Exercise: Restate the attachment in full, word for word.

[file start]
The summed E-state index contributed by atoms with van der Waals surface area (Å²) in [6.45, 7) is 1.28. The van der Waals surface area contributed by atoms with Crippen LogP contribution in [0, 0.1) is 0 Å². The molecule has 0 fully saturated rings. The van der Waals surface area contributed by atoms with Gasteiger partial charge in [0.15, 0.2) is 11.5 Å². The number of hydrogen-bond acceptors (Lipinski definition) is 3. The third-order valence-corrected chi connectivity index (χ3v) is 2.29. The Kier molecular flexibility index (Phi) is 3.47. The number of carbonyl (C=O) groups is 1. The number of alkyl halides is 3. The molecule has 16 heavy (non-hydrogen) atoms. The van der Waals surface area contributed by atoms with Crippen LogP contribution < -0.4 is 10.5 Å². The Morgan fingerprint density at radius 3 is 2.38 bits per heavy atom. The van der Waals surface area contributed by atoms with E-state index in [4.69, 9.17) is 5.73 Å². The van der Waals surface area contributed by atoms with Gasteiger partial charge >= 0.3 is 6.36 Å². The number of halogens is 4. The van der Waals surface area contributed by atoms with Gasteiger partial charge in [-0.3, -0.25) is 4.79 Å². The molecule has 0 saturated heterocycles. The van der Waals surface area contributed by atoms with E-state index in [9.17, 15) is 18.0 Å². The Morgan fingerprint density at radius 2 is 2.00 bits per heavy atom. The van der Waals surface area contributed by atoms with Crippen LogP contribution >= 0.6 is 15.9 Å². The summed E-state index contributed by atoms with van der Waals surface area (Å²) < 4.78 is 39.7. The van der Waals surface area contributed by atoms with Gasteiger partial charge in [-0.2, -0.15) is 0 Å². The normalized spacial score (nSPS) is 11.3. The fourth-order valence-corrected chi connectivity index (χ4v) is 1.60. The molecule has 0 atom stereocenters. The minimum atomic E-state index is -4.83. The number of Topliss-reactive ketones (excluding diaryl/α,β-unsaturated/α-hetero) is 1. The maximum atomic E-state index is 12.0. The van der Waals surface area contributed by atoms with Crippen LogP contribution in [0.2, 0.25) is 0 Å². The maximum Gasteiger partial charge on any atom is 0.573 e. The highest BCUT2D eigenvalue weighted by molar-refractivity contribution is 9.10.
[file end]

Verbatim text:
The summed E-state index contributed by atoms with van der Waals surface area (Å²) in [6.45, 7) is 1.28. The van der Waals surface area contributed by atoms with Crippen LogP contribution in [0, 0.1) is 0 Å². The molecule has 0 fully saturated rings. The van der Waals surface area contributed by atoms with Gasteiger partial charge in [0.15, 0.2) is 11.5 Å². The number of hydrogen-bond acceptors (Lipinski definition) is 3. The third-order valence-corrected chi connectivity index (χ3v) is 2.29. The Kier molecular flexibility index (Phi) is 3.47. The number of carbonyl (C=O) groups is 1. The number of alkyl halides is 3. The molecule has 16 heavy (non-hydrogen) atoms. The van der Waals surface area contributed by atoms with Crippen LogP contribution < -0.4 is 10.5 Å². The Morgan fingerprint density at radius 3 is 2.38 bits per heavy atom. The van der Waals surface area contributed by atoms with E-state index in [4.69, 9.17) is 5.73 Å². The van der Waals surface area contributed by atoms with Gasteiger partial charge >= 0.3 is 6.36 Å². The number of halogens is 4. The van der Waals surface area contributed by atoms with Gasteiger partial charge in [-0.3, -0.25) is 4.79 Å². The molecule has 0 saturated heterocycles. The van der Waals surface area contributed by atoms with E-state index in [9.17, 15) is 18.0 Å². The Morgan fingerprint density at radius 2 is 2.00 bits per heavy atom. The van der Waals surface area contributed by atoms with Crippen LogP contribution >= 0.6 is 15.9 Å². The summed E-state index contributed by atoms with van der Waals surface area (Å²) < 4.78 is 39.7. The van der Waals surface area contributed by atoms with Gasteiger partial charge in [-0.2, -0.15) is 0 Å². The normalized spacial score (nSPS) is 11.3. The fourth-order valence-corrected chi connectivity index (χ4v) is 1.60. The molecule has 0 atom stereocenters. The minimum atomic E-state index is -4.83. The number of Topliss-reactive ketones (excluding diaryl/α,β-unsaturated/α-hetero) is 1. The maximum atomic E-state index is 12.0. The van der Waals surface area contributed by atoms with Crippen LogP contribution in [0.2, 0.25) is 0 Å². The maximum Gasteiger partial charge on any atom is 0.573 e. The highest BCUT2D eigenvalue weighted by molar-refractivity contribution is 9.10.